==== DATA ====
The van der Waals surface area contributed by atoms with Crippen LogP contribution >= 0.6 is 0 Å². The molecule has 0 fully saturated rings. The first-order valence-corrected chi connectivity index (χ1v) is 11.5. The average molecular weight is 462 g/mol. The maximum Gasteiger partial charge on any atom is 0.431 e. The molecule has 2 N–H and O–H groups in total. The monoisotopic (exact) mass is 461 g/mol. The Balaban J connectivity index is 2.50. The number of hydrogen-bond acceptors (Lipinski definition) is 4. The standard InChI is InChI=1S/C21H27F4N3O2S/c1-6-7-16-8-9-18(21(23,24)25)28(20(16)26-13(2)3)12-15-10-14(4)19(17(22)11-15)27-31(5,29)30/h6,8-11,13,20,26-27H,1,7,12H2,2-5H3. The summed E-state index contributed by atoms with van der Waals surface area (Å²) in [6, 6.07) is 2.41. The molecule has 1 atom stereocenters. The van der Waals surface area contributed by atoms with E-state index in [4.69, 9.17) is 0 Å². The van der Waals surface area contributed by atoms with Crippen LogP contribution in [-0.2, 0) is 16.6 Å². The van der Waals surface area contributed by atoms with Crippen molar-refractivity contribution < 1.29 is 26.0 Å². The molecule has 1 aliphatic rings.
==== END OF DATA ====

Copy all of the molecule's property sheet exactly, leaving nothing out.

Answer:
The van der Waals surface area contributed by atoms with Crippen LogP contribution >= 0.6 is 0 Å². The molecule has 0 fully saturated rings. The first-order valence-corrected chi connectivity index (χ1v) is 11.5. The average molecular weight is 462 g/mol. The maximum Gasteiger partial charge on any atom is 0.431 e. The molecule has 2 N–H and O–H groups in total. The monoisotopic (exact) mass is 461 g/mol. The Balaban J connectivity index is 2.50. The number of hydrogen-bond acceptors (Lipinski definition) is 4. The standard InChI is InChI=1S/C21H27F4N3O2S/c1-6-7-16-8-9-18(21(23,24)25)28(20(16)26-13(2)3)12-15-10-14(4)19(17(22)11-15)27-31(5,29)30/h6,8-11,13,20,26-27H,1,7,12H2,2-5H3. The summed E-state index contributed by atoms with van der Waals surface area (Å²) in [6, 6.07) is 2.41. The molecule has 1 atom stereocenters. The van der Waals surface area contributed by atoms with E-state index in [4.69, 9.17) is 0 Å². The van der Waals surface area contributed by atoms with Crippen LogP contribution in [-0.2, 0) is 16.6 Å². The van der Waals surface area contributed by atoms with Crippen molar-refractivity contribution < 1.29 is 26.0 Å². The molecule has 1 aliphatic rings.